Monday, 23 July 2007

AXA divests (partly) from landmines and cluster bombs

Last week AXA announced to pull out investments of companies that produce anti-personnel mines and cluster munitions. This is surprising good news from the Paris headquarters of this bank-insurance company. For last years AXA has shown heavy reluctance to adopt stricter weapon investment policies. The decision by AXA to divest from anti-personnel mines dates back to 2006. AXA claims to have fully implemented this policy now. Divesting from cluster bombs producers is a new move in the AXA investment policy. The group refers to the emerging international consensus around a ban on cluster bombs and to the ‘Oslo process’. This initiative by Norway already managed to get more than seventy countries working on an international treaty against cluster munitions.

The campaign ‘My Money. Clear Conscience?’ by Netwerk Vlaanderen, Vrede, Vredesactie and Friends of the Earth Flanders & Brussels has now managed to convince the five most prominent banks in Belgium to divest from anti-personnel mines and cluster munitions. But not merely Belgian organisations raised the pressure on AXA. In 2006 the Netwerk Vlaanderen report ‘Explosive Portfolio’s’ revealed that AXA invested more than US$5.5bn in 13 producers of cluster munitions. This inspired Amnesty International France and Handicap International France to start campaigning against these investments. In March 2007 both NGOs even decided to break up their insurance contracts with AXA.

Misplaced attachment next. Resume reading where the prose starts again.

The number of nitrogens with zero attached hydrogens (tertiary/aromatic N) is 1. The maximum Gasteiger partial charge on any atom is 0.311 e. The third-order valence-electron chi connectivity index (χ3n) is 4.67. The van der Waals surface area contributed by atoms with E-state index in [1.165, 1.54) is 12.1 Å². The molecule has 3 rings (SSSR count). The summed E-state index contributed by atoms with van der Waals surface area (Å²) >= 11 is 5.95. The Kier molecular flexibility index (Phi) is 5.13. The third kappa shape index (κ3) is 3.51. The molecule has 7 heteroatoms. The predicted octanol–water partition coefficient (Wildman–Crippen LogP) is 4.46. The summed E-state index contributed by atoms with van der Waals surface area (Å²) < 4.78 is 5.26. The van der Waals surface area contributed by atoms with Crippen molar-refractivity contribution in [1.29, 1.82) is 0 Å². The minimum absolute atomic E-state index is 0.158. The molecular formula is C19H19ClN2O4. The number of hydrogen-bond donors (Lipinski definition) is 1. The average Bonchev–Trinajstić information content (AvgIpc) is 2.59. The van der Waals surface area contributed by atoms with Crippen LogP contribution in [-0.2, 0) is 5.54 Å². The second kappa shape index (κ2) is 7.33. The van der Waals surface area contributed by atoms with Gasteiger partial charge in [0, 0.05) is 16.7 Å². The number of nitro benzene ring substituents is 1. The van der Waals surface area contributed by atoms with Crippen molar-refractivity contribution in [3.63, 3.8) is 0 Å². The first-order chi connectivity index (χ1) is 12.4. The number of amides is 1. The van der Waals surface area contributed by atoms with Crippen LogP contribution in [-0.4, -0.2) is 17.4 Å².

The new policy by AXA is an important step ahead. But AXA still doesn’t take its full responsibility. The recent move only covers AXA’s direct investments. The general account insurance assets, including the invested insurance premiums, will no longer be invested in producers of anti-personnel mines and cluster munitions. But an investor buying shares of an AXA investment fund has no reason to be at ease. Such investments ‘on behalf of third parties’ are not covered by the new policy. Through AXA investment funds investments in producers like Lockheed Martin, ATK and Raytheon will go on. And this is not a minor exception. In 2006 52% of AXA’s € 1,315 billion assets under management were ‘on behalf of third parties. So the new policy merely covers half of AXA’s investments.

1 comment:

Anonymous said...

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